Do no harm. Stephanie Feyne, in her article: “Is it Time to Certify Sign Language Interpreter Referral Agencies?” addresses the harm done by agencies:
“Alarmingly, sign language referral agencies are sending increasing numbers of unqualified signers to interpret for Deaf consumers, causing harm to the communities we serve and to the interpreting field…. many of the sign language interpreters on their rosters are self-professed “interpreters,” who have passed no screening or certification exams.”
Encourage. Promote interpreter availability through teaching, mentoring, supervision, teaming, opening the door and welcoming newer interpreters in a way appropriate to their level of professional development.
Contribute. Have standards, opinions, being a critical thinker, while avoiding black and white, right/wrong thinking and judgmental language.
Take Action. Be aware of and take action to stop and to prevent the horizontal violence, micro-, meso- and macro-aggressions evident and experienced by so many in our field and communities.
Use Whole Language. Uphold and practice the use of whole language, ASL, especially as a non-native language user.
Take off the Blinders. Take off the blinders and ask to know the impact of my privileged status.
Reflective Practice. Engage in reflective practice to continue professional development and self-assessment.
Professional Literacy. Develop and refine the ability to negotiate both in social and professional settings, which requires one to be literate in the language of professional standards.
Seek Guidance. Seek feedback and guidance from the deaf and coda communities…without making them responsible to manage my interpreting skills or advocate while trying to live their lives.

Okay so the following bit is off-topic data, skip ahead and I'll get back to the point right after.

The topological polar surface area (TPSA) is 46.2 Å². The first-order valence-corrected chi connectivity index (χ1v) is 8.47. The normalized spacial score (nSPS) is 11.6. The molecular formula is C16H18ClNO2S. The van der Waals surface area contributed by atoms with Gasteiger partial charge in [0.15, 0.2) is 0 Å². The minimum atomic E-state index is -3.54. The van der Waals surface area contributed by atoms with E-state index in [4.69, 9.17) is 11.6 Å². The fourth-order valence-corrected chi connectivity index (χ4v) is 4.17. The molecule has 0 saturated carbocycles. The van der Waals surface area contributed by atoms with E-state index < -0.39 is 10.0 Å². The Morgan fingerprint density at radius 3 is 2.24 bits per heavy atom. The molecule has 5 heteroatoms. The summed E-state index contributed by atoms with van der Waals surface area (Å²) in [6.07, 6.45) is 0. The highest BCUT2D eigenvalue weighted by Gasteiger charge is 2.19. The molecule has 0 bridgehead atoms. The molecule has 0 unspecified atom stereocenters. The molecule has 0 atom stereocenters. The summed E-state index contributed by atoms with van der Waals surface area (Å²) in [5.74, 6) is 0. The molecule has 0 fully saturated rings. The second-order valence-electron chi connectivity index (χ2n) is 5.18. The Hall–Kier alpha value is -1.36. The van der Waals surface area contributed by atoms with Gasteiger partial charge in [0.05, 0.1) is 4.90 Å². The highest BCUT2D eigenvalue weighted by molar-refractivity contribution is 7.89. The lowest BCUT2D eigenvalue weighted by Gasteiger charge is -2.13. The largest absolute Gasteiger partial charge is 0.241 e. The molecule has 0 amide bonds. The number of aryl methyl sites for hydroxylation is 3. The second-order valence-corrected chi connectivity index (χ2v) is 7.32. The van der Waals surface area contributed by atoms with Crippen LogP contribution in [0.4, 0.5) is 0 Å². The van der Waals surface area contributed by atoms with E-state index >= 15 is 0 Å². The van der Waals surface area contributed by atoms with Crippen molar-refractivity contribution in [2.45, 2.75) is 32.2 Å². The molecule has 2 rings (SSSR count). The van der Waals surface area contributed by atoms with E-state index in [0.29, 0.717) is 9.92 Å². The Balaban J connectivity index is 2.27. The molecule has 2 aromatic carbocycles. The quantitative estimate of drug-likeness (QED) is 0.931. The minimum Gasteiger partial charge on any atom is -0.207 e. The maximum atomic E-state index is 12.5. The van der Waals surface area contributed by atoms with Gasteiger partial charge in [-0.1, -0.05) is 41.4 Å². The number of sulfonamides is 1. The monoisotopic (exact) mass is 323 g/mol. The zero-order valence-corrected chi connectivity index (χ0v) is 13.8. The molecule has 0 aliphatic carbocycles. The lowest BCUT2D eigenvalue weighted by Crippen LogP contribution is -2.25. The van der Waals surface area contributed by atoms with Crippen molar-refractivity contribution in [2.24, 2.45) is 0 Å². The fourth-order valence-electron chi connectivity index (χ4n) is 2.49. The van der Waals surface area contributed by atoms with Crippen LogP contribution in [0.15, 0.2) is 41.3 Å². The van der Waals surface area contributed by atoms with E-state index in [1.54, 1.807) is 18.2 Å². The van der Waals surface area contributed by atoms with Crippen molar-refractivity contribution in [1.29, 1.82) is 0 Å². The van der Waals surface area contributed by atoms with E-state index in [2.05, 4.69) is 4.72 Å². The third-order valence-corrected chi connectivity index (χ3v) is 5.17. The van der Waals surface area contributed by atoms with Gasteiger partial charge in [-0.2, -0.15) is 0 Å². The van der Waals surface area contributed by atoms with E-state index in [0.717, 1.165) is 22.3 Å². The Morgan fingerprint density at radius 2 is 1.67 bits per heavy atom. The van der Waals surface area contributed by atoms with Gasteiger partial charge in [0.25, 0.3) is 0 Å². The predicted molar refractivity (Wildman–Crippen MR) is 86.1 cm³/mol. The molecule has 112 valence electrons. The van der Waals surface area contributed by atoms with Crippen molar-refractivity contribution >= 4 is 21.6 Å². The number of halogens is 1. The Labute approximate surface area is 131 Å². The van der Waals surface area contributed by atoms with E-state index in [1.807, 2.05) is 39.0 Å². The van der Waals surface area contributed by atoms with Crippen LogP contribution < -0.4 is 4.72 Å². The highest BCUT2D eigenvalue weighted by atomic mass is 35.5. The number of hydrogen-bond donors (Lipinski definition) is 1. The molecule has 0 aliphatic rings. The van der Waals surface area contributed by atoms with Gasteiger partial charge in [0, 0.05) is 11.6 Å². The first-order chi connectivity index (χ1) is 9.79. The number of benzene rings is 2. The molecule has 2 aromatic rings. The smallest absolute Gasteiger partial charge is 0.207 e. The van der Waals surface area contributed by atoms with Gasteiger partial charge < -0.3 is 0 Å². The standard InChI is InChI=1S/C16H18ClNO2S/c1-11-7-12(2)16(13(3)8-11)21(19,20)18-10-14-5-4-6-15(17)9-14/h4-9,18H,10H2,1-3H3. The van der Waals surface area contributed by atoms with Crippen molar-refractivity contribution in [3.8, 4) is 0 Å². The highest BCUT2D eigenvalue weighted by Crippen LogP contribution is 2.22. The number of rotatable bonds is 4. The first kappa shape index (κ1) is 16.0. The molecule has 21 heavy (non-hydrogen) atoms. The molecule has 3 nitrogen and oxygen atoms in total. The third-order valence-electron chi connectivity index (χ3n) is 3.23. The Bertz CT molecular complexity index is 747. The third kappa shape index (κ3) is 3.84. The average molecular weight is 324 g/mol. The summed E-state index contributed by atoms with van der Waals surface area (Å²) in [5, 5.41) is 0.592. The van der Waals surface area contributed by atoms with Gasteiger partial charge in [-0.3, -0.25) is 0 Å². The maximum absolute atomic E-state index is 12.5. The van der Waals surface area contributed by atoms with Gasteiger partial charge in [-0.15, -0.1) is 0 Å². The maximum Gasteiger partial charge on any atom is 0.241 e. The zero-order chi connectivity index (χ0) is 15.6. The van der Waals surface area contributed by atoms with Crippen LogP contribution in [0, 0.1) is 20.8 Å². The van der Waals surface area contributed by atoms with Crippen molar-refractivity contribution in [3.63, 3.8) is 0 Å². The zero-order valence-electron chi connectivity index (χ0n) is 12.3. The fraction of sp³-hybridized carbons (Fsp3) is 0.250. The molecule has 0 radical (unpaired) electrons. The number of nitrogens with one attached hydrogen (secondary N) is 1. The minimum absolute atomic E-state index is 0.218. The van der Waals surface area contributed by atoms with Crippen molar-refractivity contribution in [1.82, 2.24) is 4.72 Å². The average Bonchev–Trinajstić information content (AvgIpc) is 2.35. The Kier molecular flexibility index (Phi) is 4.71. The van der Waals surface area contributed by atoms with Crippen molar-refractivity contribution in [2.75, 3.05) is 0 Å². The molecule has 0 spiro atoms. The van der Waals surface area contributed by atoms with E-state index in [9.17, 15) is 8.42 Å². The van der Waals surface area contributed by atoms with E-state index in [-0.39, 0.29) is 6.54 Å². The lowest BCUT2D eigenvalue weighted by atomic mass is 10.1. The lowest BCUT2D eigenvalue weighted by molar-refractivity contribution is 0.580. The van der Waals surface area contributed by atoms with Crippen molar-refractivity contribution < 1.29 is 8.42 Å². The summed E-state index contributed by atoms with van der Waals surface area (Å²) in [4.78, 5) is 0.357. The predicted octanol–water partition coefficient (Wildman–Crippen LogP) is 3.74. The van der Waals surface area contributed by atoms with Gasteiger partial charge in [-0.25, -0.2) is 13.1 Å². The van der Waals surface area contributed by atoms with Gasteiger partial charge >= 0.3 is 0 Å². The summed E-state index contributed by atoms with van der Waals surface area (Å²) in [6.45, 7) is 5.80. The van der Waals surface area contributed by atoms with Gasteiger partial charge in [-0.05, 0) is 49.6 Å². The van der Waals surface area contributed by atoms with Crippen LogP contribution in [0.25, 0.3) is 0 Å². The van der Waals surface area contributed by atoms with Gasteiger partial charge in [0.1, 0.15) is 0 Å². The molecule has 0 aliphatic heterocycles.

Accept Change. Sit with the discomfort of change, share the control, and be willing to move through feelings of disorientation before the reconstruction and reorientation into a stronger self.
In this I include agencies (by which I mean sign language, spoken language, temp agencies, VRS agencies, and online marketplaces):
Become involved within your communities for input about interpreting needs and concerns.
Find and work with consultants and mentors who are content experts, native users of ASL, and mentors trained and experienced in mentoring and supervision.
Request/Refer qualified interpreters, including CDIs when needed and appropriate, to provide/receive quality interpreting.
Look to all the stakeholders to guide the process.
Support non-certified interpreters in their process to become certified. Understand why they are not yet certified.
Work to uphold the value and requirement of certification.
What Should Tom Expect?
If the experience is relief that someone showed up to interpret and that all the good interpreters are busy, how do we get from there to a world where someone who is truly qualified to interpret shows up and the more common experience is that the interpreting went well? Where qualified interpreters, quality interpreters are the expectation—the norm?
If we addressed our bypass practices, what would that look like for each of us? What could we expect? A few thoughts:
- To be included in a shared decision making process about communication dynamics and language preferences, to have a voice in the process.
- To understand what is required to be a part of successfully interpreted communication.
- To understand that a qualified interpreter means the focus of the communication shifts away from concerns about being understood and being represented accurately, to the actual communication.
Let’s remember what Paddy Ladd suggested in his Deafhood Pedagogies presentation, he cites Dr. Marie Battiste in saying that cognitive imperialism inflicts a soul wound on indigenous peoples… “We all must become critical learners and healers within a wounded space.” I would apply this to interpreters and the ever more urgent need for self-assessment of our qualifications and quality of our work.
Responsibility begins with being responsive. Engage. Begin, resume, or continue the dialogue. Take the time to ask vital questions of our communities and our selves. Define the problem together. It is time to ask…and listen to the answers.